Tennessee Incarceration Law


“Tennessee Enacts Law to Incarcerate Pregnant Women Who Use Drugs”
“Tennessee Bill Could Send Addicted Moms to Jail”
“Tennessee just became the first state that will jail women for their pregnancy outcomes”


pregincar   The state of Tennessee made national headline news on April 30th.  After passing the state house and senate, Gov. Bill Haslam signed bill      SB1391 into law.  This law is the first in the US to authorize the arrest and incarceration of women who use illicit drugs during pregnancy.  Healthcare providers, addiction experts, reproductive and civil rights advocates, and the White House Office of National Drug Control Policy urged the governor to veto a bill that would allow prosecutors to charge a pregnant woman with criminal assault.

   Many opponents argue that this law may discourage pregnant women from seeking prenatal care and treatment for their addiction.  Opponents also argue that this law may have a disproportionate effect on minority women, or those with low incomes.  In addition, it puts medical personnel in a position of law enforcement by needing to report cases.

   Gov. Haslam stated in a Fox news story, “The intent of the law is to give law enforcement a tool to address illicit drug use.”  On the contrary, pregnant women may find themselves trying to hide from the law, and consequently not receiving the care they need to treat their addiction.  In an NPR news story, aired prior to passage of the bill into law, a new mother was interviewed who was addicted to narcotic pain medication during pregnancy.  She said that it was hard to tell people, but it would have been even harder if she thought she could be punished for her addiction.

   In a recent news story for Salon, Sen. Mike Bell, one of the seven Republicans in the Senate to vote against the bill, stated “I represent a rural district, and there’s no treatment facility for these women there…”  The Salon article reports that only 19 of the state’s 177 addiction treatment facilities offer any addiction care specifically oriented toward pregnant women.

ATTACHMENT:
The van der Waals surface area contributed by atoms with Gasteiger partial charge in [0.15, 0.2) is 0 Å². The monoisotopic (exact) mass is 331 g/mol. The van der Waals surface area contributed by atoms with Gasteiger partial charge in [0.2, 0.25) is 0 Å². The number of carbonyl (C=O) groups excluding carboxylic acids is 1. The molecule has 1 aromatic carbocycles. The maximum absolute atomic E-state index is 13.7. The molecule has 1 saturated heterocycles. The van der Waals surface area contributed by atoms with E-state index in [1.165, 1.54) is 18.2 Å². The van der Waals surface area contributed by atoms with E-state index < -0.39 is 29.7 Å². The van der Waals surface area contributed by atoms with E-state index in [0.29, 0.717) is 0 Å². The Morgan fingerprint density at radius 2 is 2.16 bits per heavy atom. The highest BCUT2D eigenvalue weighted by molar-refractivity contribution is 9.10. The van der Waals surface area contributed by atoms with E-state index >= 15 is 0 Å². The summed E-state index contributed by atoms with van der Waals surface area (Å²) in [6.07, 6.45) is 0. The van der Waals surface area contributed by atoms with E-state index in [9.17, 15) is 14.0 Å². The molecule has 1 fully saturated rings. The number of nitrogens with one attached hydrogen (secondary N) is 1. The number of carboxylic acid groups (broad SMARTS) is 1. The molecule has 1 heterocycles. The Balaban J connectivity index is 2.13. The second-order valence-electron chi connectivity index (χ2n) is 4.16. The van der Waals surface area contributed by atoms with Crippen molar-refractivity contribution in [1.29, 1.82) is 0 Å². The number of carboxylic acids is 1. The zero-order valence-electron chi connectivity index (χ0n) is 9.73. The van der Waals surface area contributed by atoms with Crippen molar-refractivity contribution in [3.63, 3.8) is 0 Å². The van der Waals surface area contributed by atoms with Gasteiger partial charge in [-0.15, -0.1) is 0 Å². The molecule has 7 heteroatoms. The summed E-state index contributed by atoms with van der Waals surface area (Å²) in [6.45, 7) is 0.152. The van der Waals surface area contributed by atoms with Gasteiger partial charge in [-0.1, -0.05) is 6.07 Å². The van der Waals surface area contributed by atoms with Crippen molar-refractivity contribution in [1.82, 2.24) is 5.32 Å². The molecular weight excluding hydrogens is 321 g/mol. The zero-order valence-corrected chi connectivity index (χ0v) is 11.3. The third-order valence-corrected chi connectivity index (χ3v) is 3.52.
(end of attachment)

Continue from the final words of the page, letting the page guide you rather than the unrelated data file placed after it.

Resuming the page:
The NPR news story discussed another aspect of this law which affects new mothers whose babies are born with signs of neonatal abstinence syndrome (NAS), the medical term for neonatal withdrawal symptoms a day or two after birth.  It's not clear whether there are lasting effects from NAS.

   In contrast to illicit drugs, a pregnancy exposed to alcohol may result in a life-long condition affecting growth and development of the exposed infant, a Fetal Alcohol Spectrum Disorder (FASD). These effects on the developing fetus are 100 percent preventable, if women who are at risk during pregnancy of alcohol addiction are identified, and prevention strategies are applied. Women who are addicted to illicit drugs or alcohol need support and treatment of their illness, not punishment.

   Other states are enacting similar punitive “fetal harm” laws.  In Mississippi, a young woman faces life in prison since traces of cocaine were found on autopsy of her stillborn baby.  According to the report in Think Progress, the medical records indicated her baby was born prematurely, and the umbilical cord was wrapped around the baby’s neck.  Co-occurring conditions such as poor prenatal care, low socioeconomic status, or living at the poverty level often contribute to poor pregnancy outcomes.   

   In a Huffington Post article, Tamar Todd, senior staff attorney for the Drug Policy Alliance, stated, “The reality is that women use alcohol, tobacco, or other drugs while pregnant.  But only a few are prosecuted and only for using certain drugs -- not those drugs shown to pose greater possible risk to fetal health, such as alcohol, but those we have decided to criminalize largely because of the populations of people who use them. The bill unfairly targets poor women and women of color by singling out street drugs in lieu of more common drugs, like alcohol or prescription pills.”

   Alexa Kolbi-Molinas, a staff attorney with the ACLU Reproductive Freedom Project, summarized her opinion regarding the passage of this law in Tennessee, “This deeply misguided law will force those women who need health care the most into the shadows. Pregnant women with addictions need better access to health care, not jail time."